Polyglycylation of tubulin is essential and affects cell motility and division in Tetrahymena thermophila

J Cell Biol. 2000 May 29;149(5):1097-106. doi: 10.1083/jcb.149.5.1097.


We analyzed the role of tubulin polyglycylation in Tetrahymena thermophila using in vivo mutagenesis and immunochemical analysis with modification-specific antibodies. Three and five polyglycylation sites were identified at glutamic acids near the COOH termini of alpha- and beta-tubulin, respectively. Mutants lacking all polyglycylation sites on alpha-tubulin have normal phenotype, whereas similar sites on beta-tubulin are essential. A viable mutant with three mutated sites in beta-tubulin showed reduced tubulin glycylation, slow growth and motility, and defects in cytokinesis. Cells in which all five polyglycylation sites on beta-tubulin were mutated were viable if they were cotransformed with an alpha-tubulin gene whose COOH terminus was replaced by the wild-type COOH terminus of beta-tubulin. In this double mutant, beta-tubulin lacked detectable polyglycylation, while the alpha-beta tubulin chimera was hyperglycylated compared with alpha-tubulin in wild-type cells. Thus, the essential function of polyglycylation of the COOH terminus of beta-tubulin can be transferred to alpha-tubulin, indicating it is the total amount of polyglycylation on both alpha- and beta-tubulin that is essential for survival.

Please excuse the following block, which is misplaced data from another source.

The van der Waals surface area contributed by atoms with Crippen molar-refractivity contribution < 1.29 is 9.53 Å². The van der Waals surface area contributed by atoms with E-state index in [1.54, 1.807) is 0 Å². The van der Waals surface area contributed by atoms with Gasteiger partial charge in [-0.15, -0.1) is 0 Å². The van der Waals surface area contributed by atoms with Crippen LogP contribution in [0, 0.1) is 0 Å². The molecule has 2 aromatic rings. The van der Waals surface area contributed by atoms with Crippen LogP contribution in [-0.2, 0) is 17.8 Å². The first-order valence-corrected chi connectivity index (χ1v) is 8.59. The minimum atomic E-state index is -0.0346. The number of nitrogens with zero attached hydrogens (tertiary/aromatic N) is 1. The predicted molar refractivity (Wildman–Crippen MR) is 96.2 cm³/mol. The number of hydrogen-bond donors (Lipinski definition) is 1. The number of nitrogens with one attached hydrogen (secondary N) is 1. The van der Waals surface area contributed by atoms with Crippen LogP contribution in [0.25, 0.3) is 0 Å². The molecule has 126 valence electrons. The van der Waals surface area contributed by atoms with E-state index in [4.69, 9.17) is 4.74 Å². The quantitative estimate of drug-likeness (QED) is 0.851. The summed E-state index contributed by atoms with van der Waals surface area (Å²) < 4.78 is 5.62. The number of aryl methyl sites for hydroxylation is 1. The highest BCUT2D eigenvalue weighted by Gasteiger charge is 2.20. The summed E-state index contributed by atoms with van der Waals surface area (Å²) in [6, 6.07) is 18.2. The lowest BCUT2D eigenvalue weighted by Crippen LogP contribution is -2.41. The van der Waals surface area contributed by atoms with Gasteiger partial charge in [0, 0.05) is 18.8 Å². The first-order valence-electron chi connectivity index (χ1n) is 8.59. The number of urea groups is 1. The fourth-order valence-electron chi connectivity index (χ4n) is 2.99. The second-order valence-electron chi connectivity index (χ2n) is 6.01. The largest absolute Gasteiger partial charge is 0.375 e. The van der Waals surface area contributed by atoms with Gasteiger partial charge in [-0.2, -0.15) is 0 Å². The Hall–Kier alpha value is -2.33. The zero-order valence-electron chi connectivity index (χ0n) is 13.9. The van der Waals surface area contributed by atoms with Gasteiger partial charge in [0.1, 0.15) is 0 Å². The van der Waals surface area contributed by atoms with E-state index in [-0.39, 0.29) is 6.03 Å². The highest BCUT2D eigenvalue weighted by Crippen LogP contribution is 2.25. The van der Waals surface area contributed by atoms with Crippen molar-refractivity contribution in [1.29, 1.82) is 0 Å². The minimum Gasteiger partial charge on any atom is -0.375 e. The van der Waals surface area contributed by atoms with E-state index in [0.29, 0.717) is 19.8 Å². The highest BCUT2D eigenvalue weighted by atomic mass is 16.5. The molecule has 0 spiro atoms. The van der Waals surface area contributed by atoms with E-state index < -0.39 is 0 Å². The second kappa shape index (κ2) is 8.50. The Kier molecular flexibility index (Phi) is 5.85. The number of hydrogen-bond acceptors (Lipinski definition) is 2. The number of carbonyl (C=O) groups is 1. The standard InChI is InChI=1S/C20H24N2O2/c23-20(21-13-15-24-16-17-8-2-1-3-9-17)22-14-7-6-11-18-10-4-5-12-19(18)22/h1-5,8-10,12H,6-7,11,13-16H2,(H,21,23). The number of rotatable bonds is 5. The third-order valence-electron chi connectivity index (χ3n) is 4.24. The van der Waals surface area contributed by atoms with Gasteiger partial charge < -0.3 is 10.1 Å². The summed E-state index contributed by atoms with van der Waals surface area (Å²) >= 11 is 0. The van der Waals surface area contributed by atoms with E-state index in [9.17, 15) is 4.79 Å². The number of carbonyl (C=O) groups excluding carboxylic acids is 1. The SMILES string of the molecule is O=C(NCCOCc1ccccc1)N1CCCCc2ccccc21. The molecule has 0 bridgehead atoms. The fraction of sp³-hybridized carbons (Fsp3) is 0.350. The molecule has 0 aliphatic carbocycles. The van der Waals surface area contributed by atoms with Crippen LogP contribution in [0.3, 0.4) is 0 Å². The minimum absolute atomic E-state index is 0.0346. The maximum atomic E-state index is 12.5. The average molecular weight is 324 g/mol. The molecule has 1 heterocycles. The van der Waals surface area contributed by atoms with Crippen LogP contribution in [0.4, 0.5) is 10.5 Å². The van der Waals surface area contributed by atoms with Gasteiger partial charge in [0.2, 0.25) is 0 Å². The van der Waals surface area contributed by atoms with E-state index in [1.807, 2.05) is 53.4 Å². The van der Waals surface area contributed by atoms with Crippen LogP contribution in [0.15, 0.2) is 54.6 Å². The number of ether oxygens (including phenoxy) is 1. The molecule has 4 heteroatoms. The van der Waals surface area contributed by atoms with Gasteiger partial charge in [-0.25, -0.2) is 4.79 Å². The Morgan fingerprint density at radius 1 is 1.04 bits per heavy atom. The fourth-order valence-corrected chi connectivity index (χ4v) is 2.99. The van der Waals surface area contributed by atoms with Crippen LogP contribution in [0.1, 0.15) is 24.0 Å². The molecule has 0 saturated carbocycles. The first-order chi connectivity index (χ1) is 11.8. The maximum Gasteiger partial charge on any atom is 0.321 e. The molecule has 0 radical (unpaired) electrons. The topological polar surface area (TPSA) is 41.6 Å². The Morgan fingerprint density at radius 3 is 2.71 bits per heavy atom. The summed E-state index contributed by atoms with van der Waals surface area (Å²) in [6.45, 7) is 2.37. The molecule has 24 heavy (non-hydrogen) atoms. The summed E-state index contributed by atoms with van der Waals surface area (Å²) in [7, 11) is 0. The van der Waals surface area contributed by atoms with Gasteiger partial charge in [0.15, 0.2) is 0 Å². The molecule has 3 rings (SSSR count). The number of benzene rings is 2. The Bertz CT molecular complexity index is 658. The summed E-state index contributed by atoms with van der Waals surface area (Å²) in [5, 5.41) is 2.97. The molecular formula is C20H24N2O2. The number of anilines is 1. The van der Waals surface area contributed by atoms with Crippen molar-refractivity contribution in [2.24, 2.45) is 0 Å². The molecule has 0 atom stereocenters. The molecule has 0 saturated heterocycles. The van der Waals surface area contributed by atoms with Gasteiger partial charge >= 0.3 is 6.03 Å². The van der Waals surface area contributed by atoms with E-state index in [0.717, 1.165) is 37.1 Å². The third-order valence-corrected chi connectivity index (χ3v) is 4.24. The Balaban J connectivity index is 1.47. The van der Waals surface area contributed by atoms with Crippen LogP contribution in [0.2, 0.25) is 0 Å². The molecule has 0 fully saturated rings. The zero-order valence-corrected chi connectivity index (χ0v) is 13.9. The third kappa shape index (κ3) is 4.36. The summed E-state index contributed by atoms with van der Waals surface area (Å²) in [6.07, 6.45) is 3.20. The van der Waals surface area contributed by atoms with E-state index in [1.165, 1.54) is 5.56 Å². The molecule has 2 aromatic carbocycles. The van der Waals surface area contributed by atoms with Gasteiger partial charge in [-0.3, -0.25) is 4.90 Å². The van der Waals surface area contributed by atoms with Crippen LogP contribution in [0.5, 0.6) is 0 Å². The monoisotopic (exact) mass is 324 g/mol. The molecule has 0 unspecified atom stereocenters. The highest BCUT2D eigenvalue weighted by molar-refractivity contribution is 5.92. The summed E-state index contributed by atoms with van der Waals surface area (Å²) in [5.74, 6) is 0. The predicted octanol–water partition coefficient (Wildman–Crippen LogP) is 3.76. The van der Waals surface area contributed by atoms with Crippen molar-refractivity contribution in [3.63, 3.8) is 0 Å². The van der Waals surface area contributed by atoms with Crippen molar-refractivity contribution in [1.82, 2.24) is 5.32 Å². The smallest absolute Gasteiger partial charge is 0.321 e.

Publication types

  • Research Support, U.S. Gov't, P.H.S.

MeSH terms

  • Amino Acid Sequence
  • Animals
  • Antibodies, Monoclonal
  • Cell Division / physiology
  • Cell Movement / physiology*
  • Cell Survival / physiology
  • Cilia / physiology
  • Glycosylation
  • Microscopy, Confocal
  • Microtubules / metabolism
  • Molecular Motor Proteins / metabolism
  • Molecular Sequence Data
  • Mutagenesis / physiology
  • Phenotype
  • Tetrahymena thermophila / cytology*
  • Tetrahymena thermophila / genetics
  • Tetrahymena thermophila / metabolism
  • Tubulin / genetics*
  • Tubulin / immunology
  • Tubulin / metabolism*


  • Antibodies, Monoclonal
  • Molecular Motor Proteins
  • Tubulin